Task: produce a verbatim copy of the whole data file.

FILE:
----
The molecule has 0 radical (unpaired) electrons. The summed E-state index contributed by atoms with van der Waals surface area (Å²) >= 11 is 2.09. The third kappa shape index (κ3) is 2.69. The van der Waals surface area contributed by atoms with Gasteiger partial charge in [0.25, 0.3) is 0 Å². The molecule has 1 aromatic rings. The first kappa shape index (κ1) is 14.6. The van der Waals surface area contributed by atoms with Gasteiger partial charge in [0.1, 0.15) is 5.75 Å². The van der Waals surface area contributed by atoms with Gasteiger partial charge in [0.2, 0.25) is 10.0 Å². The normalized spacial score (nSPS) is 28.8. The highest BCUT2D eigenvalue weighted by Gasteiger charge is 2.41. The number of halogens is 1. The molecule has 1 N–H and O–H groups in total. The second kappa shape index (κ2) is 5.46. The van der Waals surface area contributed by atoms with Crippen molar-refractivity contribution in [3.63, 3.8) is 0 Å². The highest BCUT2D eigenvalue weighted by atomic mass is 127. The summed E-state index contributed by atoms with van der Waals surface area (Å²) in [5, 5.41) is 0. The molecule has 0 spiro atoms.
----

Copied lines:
The molecule has 0 radical (unpaired) electrons. The summed E-state index contributed by atoms with van der Waals surface area (Å²) >= 11 is 2.09. The third kappa shape index (κ3) is 2.69. The van der Waals surface area contributed by atoms with Gasteiger partial charge in [0.25, 0.3) is 0 Å². The molecule has 1 aromatic rings. The first kappa shape index (κ1) is 14.6. The van der Waals surface area contributed by atoms with Gasteiger partial charge in [0.1, 0.15) is 5.75 Å². The van der Waals surface area contributed by atoms with Gasteiger partial charge in [0.2, 0.25) is 10.0 Å². The normalized spacial score (nSPS) is 28.8. The highest BCUT2D eigenvalue weighted by Gasteiger charge is 2.41. The number of halogens is 1. The molecule has 1 N–H and O–H groups in total. The second kappa shape index (κ2) is 5.46. The van der Waals surface area contributed by atoms with Crippen molar-refractivity contribution in [3.63, 3.8) is 0 Å². The highest BCUT2D eigenvalue weighted by atomic mass is 127. The summed E-state index contributed by atoms with van der Waals surface area (Å²) in [5, 5.41) is 0. The molecule has 0 spiro atoms.